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The Food and Drug Administration on Friday issued an emergency authorization for a new test to detect Covid-19 infections — one that stands apart from the hundreds already authorized.

Unlike tests that detect bits of SARS-CoV-2 or antibodies to it, the new test, called T-Detect COVID, looks for signals of past infections in the body’s adaptive immune system — in particular, the T cells that help the body remember what its viral enemies look like. Developed by Seattle-based Adaptive Biotechnologies, it is the first test of its kind.

Adaptive’s approach involves mapping antigens to their matching receptors on the surface of T cells. They and other researchers had already shown that the cast of T cells floating around in an individual’s blood reflects the diseases they’ve encountered, in many cases years later. The next step is trying to unlock that information to help diagnose those past infections.


That challenge is extremely data-heavy. “When you think about a patient level, we’re looking at 300,000 to 400,000 T cells, on average,” said Lance Baldo, Adaptive’s chief medical officer. “When you look at a population level we’re looking at hundreds of millions, and then ultimately billions of T cells. So it ends up being a web scale problem.”

Enter Microsoft. In 2018, Adaptive developed a partnership with its tech giant neighbor to build up the cloud infrastructure and machine learning models necessary to deal with those reams of data — in particular, to build a complete map of which T cells bind to which antigens.


“Microsoft wants and wanted to get into healthcare,” said Baldo. “Adaptive needed expertise in cloud computing, machine learning, and AI. So it was a pretty ideal fit.” Teams from both companies worked together one day a week, in Adaptive’s Seattle office or Microsoft’s in Redmond.

When the virus started gaining speed, they quickly pivoted a large part of that team to work on Covid-19. By June, they were able to access blood samples from people who had been infected with the coronavirus, and sequence the genomes of the T cell receptors therein. Then they could compare that dataset to their control group — the database of T cell receptor sequences they had been working on for years — and within two months, they had collected enough data to publish their first results.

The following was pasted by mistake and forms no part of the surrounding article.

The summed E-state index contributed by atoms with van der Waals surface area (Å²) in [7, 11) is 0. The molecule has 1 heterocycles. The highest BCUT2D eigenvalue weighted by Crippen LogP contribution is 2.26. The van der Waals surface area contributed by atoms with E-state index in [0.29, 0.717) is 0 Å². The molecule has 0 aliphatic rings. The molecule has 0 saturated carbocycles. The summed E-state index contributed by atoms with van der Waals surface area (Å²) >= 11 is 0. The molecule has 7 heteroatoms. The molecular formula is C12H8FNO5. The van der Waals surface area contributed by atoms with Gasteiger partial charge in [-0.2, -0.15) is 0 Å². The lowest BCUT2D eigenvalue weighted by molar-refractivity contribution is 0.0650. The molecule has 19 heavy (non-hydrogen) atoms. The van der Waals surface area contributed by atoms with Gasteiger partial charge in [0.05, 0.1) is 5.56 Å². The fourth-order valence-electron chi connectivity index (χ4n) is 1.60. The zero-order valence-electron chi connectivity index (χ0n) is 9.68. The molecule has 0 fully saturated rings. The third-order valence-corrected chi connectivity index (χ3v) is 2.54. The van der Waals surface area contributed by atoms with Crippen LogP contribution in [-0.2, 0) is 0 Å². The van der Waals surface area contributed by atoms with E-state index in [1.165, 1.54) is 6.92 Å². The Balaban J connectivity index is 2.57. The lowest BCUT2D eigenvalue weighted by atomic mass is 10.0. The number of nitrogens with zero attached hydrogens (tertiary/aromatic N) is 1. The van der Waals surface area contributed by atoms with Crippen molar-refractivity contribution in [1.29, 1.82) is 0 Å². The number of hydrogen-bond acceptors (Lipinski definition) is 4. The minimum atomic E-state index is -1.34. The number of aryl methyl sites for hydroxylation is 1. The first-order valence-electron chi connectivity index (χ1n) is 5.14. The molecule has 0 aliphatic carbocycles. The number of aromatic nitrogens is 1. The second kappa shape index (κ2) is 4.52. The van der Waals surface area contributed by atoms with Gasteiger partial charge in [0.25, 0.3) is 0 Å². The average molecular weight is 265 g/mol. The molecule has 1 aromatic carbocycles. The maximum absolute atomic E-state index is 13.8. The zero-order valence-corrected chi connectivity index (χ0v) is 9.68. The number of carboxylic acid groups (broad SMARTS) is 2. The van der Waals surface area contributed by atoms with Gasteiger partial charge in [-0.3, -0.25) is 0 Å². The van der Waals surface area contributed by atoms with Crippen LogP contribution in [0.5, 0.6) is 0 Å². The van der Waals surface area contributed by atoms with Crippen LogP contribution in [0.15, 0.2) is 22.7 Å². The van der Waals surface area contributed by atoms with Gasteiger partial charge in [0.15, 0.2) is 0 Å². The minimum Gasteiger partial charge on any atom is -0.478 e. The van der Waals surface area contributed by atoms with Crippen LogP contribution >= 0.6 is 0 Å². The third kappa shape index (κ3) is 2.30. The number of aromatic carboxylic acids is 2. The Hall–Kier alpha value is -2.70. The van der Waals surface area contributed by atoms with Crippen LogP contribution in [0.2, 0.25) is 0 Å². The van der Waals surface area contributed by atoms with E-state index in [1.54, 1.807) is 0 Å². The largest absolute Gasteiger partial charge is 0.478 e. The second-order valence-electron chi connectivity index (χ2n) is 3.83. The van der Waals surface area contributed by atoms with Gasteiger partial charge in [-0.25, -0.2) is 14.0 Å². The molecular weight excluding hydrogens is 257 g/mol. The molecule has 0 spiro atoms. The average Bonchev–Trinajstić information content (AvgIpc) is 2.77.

The machine learning models necessary to develop the T-Detect test, in the end, were relatively straightforward. “To me that’s actually a big plus,” said Jonathan Carlson, senior director of immunomics at Microsoft and leader of the partnership with Adaptive. “It’s a viral infection and drives a raging T cell response, and it turns out you can find the exact same T cell receptors in many people. And that allows you to use a pretty simple statistical approach.” The test reported a sensitivity of 97.1% and 100% specificity.

The EUA issued by the FDA is a reflection of that first approach — but it’s not the end of the test’s evolution. “When we file with the FDA we do something called ‘locking the classifier,’” said Baldo, the algorithm that determines whether a blood sample’s T cell receptors say “Yes Covid” or “No Covid.”

Those T cell responses, though, can vary depending on the version of a virus you’re exposed to.

“We’ve already discussed this with the FDA,” said Baldo. “You’ve got mutations and other variants coming.” So Adaptive and Microsoft are continuing to improve the classifier. “The models get better frequently,” said Carlson. “Weekly, monthly.” The question that remains, then, is, “when is better enough? That’s where Adaptive is really spending a lot of time thinking.”

At some point, when the test reaches a new threshold of sensitivity and specificity, they plan to file a second version of the test for the FDA’s review.

That’s just one of Adaptive’s three areas of focus in the coming months, said Baldo. “One pillar is to improve the current algorithm and make sure we continue to have a great test as the virus continues to mutate,” he said. The second is to turn the company’s T cell expertise toward other questions surrounding Covid-19, including the impacts of long Covid and the efficacy and durability of the immune response elicited by different vaccines.

The third is to continue its work on other diagnostics, for conditions like celiac disease and multiple sclerosis. Before the pandemic, the company was focused on developing a proof of concept diagnostic for Lyme disease, which it announced in November 2019.

That distributed focus will force the company to continue building not just its biological capabilities, but its machine learning approaches. While its approach to Covid-19 screening is  relatively straightforward, said Carlson, “I don’t expect that will work for every disease.”